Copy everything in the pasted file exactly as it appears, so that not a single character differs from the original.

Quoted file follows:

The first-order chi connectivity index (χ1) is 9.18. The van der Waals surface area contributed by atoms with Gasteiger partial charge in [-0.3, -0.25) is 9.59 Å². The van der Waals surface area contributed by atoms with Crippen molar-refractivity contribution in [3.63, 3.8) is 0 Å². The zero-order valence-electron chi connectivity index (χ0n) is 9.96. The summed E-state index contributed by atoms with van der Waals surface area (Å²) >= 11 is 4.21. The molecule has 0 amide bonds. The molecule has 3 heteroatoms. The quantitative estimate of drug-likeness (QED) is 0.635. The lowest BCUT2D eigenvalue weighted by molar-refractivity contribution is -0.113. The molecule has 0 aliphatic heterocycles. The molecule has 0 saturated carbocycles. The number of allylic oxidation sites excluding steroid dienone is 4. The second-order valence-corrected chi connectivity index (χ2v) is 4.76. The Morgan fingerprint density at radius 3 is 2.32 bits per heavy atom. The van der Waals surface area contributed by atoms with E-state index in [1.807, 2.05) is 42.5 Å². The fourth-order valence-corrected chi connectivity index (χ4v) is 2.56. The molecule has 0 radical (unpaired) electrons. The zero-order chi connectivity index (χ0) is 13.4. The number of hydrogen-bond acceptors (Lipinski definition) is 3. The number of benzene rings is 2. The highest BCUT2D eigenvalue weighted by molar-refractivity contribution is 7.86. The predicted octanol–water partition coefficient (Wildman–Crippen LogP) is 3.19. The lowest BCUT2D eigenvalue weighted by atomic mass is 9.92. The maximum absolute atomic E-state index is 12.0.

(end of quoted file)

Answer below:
The first-order chi connectivity index (χ1) is 9.18. The van der Waals surface area contributed by atoms with Gasteiger partial charge in [-0.3, -0.25) is 9.59 Å². The van der Waals surface area contributed by atoms with Crippen molar-refractivity contribution in [3.63, 3.8) is 0 Å². The zero-order valence-electron chi connectivity index (χ0n) is 9.96. The summed E-state index contributed by atoms with van der Waals surface area (Å²) >= 11 is 4.21. The molecule has 0 amide bonds. The molecule has 3 heteroatoms. The quantitative estimate of drug-likeness (QED) is 0.635. The lowest BCUT2D eigenvalue weighted by molar-refractivity contribution is -0.113. The molecule has 0 aliphatic heterocycles. The molecule has 0 saturated carbocycles. The number of allylic oxidation sites excluding steroid dienone is 4. The second-order valence-corrected chi connectivity index (χ2v) is 4.76. The Morgan fingerprint density at radius 3 is 2.32 bits per heavy atom. The van der Waals surface area contributed by atoms with E-state index in [1.807, 2.05) is 42.5 Å². The fourth-order valence-corrected chi connectivity index (χ4v) is 2.56. The molecule has 0 radical (unpaired) electrons. The zero-order chi connectivity index (χ0) is 13.4. The number of hydrogen-bond acceptors (Lipinski definition) is 3. The number of benzene rings is 2. The highest BCUT2D eigenvalue weighted by molar-refractivity contribution is 7.86. The predicted octanol–water partition coefficient (Wildman–Crippen LogP) is 3.19. The lowest BCUT2D eigenvalue weighted by atomic mass is 9.92. The maximum absolute atomic E-state index is 12.0.